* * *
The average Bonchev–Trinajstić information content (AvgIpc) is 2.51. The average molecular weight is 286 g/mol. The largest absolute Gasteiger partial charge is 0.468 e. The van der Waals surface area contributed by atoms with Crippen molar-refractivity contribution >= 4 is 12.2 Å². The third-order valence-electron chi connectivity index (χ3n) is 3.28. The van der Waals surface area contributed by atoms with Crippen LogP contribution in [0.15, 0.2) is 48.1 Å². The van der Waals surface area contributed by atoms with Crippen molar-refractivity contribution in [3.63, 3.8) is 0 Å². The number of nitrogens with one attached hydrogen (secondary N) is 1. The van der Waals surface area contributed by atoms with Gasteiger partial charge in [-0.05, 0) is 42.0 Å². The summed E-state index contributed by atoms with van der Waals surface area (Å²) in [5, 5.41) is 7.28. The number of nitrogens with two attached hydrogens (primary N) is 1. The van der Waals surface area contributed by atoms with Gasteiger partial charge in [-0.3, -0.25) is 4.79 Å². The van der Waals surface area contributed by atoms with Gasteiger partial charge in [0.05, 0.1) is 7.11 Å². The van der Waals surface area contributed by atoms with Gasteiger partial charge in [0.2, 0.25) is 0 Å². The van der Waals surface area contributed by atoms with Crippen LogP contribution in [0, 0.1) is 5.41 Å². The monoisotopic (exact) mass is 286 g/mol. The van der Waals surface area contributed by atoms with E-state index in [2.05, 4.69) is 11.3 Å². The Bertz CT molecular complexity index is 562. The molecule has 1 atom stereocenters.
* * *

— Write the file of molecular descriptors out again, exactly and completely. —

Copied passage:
The average Bonchev–Trinajstić information content (AvgIpc) is 2.51. The average molecular weight is 286 g/mol. The largest absolute Gasteiger partial charge is 0.468 e. The van der Waals surface area contributed by atoms with Crippen molar-refractivity contribution >= 4 is 12.2 Å². The third-order valence-electron chi connectivity index (χ3n) is 3.28. The van der Waals surface area contributed by atoms with Crippen LogP contribution in [0.15, 0.2) is 48.1 Å². The van der Waals surface area contributed by atoms with Crippen molar-refractivity contribution in [3.63, 3.8) is 0 Å². The number of nitrogens with one attached hydrogen (secondary N) is 1. The van der Waals surface area contributed by atoms with Gasteiger partial charge in [-0.05, 0) is 42.0 Å². The summed E-state index contributed by atoms with van der Waals surface area (Å²) in [5, 5.41) is 7.28. The number of nitrogens with two attached hydrogens (primary N) is 1. The van der Waals surface area contributed by atoms with Gasteiger partial charge in [-0.3, -0.25) is 4.79 Å². The van der Waals surface area contributed by atoms with Gasteiger partial charge in [0.05, 0.1) is 7.11 Å². The van der Waals surface area contributed by atoms with Gasteiger partial charge in [0.2, 0.25) is 0 Å². The van der Waals surface area contributed by atoms with Crippen LogP contribution in [0, 0.1) is 5.41 Å². The monoisotopic (exact) mass is 286 g/mol. The van der Waals surface area contributed by atoms with E-state index in [2.05, 4.69) is 11.3 Å². The Bertz CT molecular complexity index is 562. The molecule has 1 atom stereocenters.